Vegetarian diets are often low in vitamin B12 and high in salt
Doctors believe vegetarians are less likely than carnivores to have heart disease, but vegetarian diets may be low in vitamin B12 and high in salt, both of which increase chances of hardening of the arteries.

In one study, 50 healthy vegetarian men and women, average age 46, took 500 mcg of vitamin B12 per day and then a placebo, or the reverse, in two 12-week phases. Participants had been on a vegetarian diet for at least six years, and 70 percent started the study with low levels of vitamin B12.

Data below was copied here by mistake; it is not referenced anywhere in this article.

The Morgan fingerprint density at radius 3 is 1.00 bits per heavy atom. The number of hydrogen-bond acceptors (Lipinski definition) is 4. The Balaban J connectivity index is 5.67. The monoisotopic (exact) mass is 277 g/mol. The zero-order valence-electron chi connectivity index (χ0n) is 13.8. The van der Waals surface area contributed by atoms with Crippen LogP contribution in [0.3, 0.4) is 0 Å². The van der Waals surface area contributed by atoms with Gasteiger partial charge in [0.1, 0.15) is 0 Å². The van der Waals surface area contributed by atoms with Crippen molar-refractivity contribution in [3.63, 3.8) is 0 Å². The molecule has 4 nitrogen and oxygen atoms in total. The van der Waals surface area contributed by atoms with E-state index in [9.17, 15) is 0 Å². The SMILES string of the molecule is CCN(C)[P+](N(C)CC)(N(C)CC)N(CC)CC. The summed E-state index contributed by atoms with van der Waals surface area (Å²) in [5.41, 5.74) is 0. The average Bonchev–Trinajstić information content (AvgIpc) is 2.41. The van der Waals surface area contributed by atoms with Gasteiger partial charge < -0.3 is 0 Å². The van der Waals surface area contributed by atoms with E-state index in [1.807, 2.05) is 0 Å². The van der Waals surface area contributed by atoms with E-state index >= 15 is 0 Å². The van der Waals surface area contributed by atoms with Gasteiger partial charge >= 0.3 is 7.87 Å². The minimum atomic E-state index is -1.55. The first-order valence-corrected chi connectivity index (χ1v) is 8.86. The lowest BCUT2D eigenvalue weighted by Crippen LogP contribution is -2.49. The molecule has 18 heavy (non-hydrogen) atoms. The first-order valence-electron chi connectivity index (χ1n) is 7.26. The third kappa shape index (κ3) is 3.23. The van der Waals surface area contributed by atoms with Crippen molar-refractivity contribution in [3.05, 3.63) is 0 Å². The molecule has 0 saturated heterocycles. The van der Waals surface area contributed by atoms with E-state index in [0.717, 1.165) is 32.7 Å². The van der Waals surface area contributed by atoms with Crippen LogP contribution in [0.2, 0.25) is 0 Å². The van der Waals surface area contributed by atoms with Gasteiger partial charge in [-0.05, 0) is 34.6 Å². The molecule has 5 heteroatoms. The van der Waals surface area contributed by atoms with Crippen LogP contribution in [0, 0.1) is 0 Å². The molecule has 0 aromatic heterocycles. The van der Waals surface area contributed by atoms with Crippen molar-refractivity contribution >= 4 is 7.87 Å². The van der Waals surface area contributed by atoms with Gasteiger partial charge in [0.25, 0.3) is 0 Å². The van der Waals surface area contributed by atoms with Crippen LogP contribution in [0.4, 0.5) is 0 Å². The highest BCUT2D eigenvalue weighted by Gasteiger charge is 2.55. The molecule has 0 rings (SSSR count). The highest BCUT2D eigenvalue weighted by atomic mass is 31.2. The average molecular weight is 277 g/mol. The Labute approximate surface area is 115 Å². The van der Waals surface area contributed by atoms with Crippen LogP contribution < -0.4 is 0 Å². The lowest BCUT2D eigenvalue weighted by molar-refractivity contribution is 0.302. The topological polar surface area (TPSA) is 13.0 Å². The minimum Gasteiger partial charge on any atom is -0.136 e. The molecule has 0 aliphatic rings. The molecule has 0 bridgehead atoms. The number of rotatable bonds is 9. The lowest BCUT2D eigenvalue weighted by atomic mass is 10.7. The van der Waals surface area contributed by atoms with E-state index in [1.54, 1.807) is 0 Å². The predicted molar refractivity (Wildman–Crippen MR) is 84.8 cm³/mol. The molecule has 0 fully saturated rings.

After the vitamin B12 phase, but not the placebo phase, blood levels of vitamin B12 rose significantly and homocysteine levels—a sign of inflammation linked to heart disease—were significantly lower. The ability of blood vessels to expand also increased by about 10 percent, and thickness of the carotid artery walls decreased by 0.02 mm, making them more flexible.

The carotid arteries of the neck are similar to coronary arteries of the heart, suggesting vitamin B12 benefits the heart as well.

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